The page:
UPFRONT Government invests $20 million in budding leaders

Weighing into the leadership development game with $20 million investment is the State Services sector.

It has transformed its Management Development Centre into new Leadership Development Centre (LDC) charged with boosting the benchstrength of senior management capability across the public service.

The new LDC will receive $10 million of central government funding over four years plus similar amount from various government departments part as levy and part on user-pays basis from those that field candidates for the programme.

With total numbers involved rising from 25-40 this year to 200 by 2007, that works out at around $100,000 per candidate, says LDC chief executive Bruce Anderson.

This money will fund more concentrated effort to plug the skills or experience gaps of future leaders – ranging from specific skills training, mentoring, and external coaching to secondment that is designed to provide both more experience and broader perspective.

The last is major element of the new programme, says Anderson.

“We’ve done such placements before but only on small scale. An important thrust behind this [initiative] is providing people with better overview of government sectors and processes.

“You can’t, for instance, work in the conservation sector without understanding how it intersects with health or education.

“People have to reach outside their sectoral viewpoint to gain broader perspective.”

The State Services Commission has come up with its own leadership capability profile (those interested can download it from www.ldc.govt.nz) which provides base line for identifying skills/experience needs as well as means of measuring an individual’s progress.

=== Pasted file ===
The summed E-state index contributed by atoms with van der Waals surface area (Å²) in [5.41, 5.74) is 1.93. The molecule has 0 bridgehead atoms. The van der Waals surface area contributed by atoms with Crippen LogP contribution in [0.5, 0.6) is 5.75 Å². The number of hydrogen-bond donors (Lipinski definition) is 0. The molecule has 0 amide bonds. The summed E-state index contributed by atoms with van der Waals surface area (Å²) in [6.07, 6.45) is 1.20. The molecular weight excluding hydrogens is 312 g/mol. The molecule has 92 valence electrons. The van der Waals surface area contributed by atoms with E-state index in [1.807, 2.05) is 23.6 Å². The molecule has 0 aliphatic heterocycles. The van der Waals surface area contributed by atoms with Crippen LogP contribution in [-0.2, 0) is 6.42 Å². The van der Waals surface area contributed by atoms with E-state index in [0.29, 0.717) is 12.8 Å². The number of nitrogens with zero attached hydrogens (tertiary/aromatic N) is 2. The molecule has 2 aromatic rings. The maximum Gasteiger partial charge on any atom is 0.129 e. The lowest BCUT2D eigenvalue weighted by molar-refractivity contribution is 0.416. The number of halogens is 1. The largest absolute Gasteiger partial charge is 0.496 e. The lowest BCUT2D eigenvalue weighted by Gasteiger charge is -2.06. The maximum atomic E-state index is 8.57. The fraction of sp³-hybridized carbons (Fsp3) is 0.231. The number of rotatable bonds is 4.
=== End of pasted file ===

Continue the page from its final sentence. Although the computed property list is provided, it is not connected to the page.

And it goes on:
While it includes reference to being motivated by “a spirit of public service” and “ability to walk with respect in diverse worlds”, the SSC leadership capability profile isn’t too different to what you might find in the private sector, says Anderson.

“There are some context-specific attributes they need but it’s really more matter of emphasis than uniqueness.

“Every good leader has to be able to deal with range of external stakeholders. The particular slant in the public service is dealing with Ministers, Parliament – the whole fishbowl environment of the public service.”

As to whether the $20 million proves to be well spent, Anderson says that longer term, it will measured by whether those who have gone through the programme get and are successful in senior roles.

A full formal review both internally and by the State Services Commision will be undertaken when the programme heads into its fourth year and that will determine whether it continues to receive funding.

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